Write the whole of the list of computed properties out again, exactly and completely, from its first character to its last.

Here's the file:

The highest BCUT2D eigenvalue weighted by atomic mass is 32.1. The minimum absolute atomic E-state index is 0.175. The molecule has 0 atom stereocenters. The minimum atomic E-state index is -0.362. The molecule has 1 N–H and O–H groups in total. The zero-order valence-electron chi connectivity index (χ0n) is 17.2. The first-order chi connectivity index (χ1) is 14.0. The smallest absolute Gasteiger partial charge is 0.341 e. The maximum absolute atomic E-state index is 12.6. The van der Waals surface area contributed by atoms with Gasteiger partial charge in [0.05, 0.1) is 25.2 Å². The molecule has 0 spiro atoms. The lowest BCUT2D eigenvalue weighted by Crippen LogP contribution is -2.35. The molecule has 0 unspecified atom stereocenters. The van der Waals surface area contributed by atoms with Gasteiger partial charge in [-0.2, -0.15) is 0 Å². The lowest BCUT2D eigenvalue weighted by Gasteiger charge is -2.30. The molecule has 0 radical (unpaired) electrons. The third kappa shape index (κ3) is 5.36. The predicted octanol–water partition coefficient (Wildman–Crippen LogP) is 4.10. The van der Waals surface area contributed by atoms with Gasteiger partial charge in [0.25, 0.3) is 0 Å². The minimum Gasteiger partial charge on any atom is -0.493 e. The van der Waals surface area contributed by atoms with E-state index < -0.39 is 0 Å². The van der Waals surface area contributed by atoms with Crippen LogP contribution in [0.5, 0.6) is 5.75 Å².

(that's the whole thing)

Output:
The highest BCUT2D eigenvalue weighted by atomic mass is 32.1. The minimum absolute atomic E-state index is 0.175. The molecule has 0 atom stereocenters. The minimum atomic E-state index is -0.362. The molecule has 1 N–H and O–H groups in total. The zero-order valence-electron chi connectivity index (χ0n) is 17.2. The first-order chi connectivity index (χ1) is 14.0. The smallest absolute Gasteiger partial charge is 0.341 e. The maximum absolute atomic E-state index is 12.6. The van der Waals surface area contributed by atoms with Gasteiger partial charge in [0.05, 0.1) is 25.2 Å². The molecule has 0 spiro atoms. The lowest BCUT2D eigenvalue weighted by Crippen LogP contribution is -2.35. The molecule has 0 unspecified atom stereocenters. The van der Waals surface area contributed by atoms with Gasteiger partial charge in [-0.2, -0.15) is 0 Å². The lowest BCUT2D eigenvalue weighted by Gasteiger charge is -2.30. The molecule has 0 radical (unpaired) electrons. The third kappa shape index (κ3) is 5.36. The predicted octanol–water partition coefficient (Wildman–Crippen LogP) is 4.10. The van der Waals surface area contributed by atoms with Gasteiger partial charge in [0.25, 0.3) is 0 Å². The minimum Gasteiger partial charge on any atom is -0.493 e. The van der Waals surface area contributed by atoms with E-state index < -0.39 is 0 Å². The van der Waals surface area contributed by atoms with Crippen LogP contribution in [0.5, 0.6) is 5.75 Å².